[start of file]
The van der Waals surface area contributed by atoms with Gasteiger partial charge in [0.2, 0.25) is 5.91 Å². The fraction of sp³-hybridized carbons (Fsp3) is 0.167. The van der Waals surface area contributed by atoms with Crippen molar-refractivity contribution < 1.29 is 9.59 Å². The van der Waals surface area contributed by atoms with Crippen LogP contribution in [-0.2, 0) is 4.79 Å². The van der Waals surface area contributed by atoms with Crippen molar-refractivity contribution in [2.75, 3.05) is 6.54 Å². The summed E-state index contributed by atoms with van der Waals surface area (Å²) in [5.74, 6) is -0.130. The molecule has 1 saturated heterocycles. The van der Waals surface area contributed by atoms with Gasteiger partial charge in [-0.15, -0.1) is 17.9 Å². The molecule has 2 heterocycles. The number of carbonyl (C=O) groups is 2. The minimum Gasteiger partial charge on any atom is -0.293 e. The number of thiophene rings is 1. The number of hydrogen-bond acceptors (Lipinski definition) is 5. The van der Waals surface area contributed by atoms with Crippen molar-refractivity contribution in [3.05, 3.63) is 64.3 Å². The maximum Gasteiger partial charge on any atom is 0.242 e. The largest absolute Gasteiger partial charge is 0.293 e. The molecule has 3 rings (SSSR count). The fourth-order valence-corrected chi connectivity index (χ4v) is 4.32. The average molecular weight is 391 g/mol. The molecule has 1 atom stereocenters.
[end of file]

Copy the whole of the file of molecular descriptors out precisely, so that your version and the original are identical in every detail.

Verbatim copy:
The van der Waals surface area contributed by atoms with Gasteiger partial charge in [0.2, 0.25) is 5.91 Å². The fraction of sp³-hybridized carbons (Fsp3) is 0.167. The van der Waals surface area contributed by atoms with Crippen molar-refractivity contribution < 1.29 is 9.59 Å². The van der Waals surface area contributed by atoms with Crippen LogP contribution in [-0.2, 0) is 4.79 Å². The van der Waals surface area contributed by atoms with Crippen molar-refractivity contribution in [2.75, 3.05) is 6.54 Å². The summed E-state index contributed by atoms with van der Waals surface area (Å²) in [5.74, 6) is -0.130. The molecule has 1 saturated heterocycles. The van der Waals surface area contributed by atoms with Gasteiger partial charge in [-0.15, -0.1) is 17.9 Å². The molecule has 2 heterocycles. The number of carbonyl (C=O) groups is 2. The minimum Gasteiger partial charge on any atom is -0.293 e. The number of thiophene rings is 1. The number of hydrogen-bond acceptors (Lipinski definition) is 5. The van der Waals surface area contributed by atoms with Crippen molar-refractivity contribution in [3.05, 3.63) is 64.3 Å². The maximum Gasteiger partial charge on any atom is 0.242 e. The largest absolute Gasteiger partial charge is 0.293 e. The molecule has 3 rings (SSSR count). The fourth-order valence-corrected chi connectivity index (χ4v) is 4.32. The average molecular weight is 391 g/mol. The molecule has 1 atom stereocenters.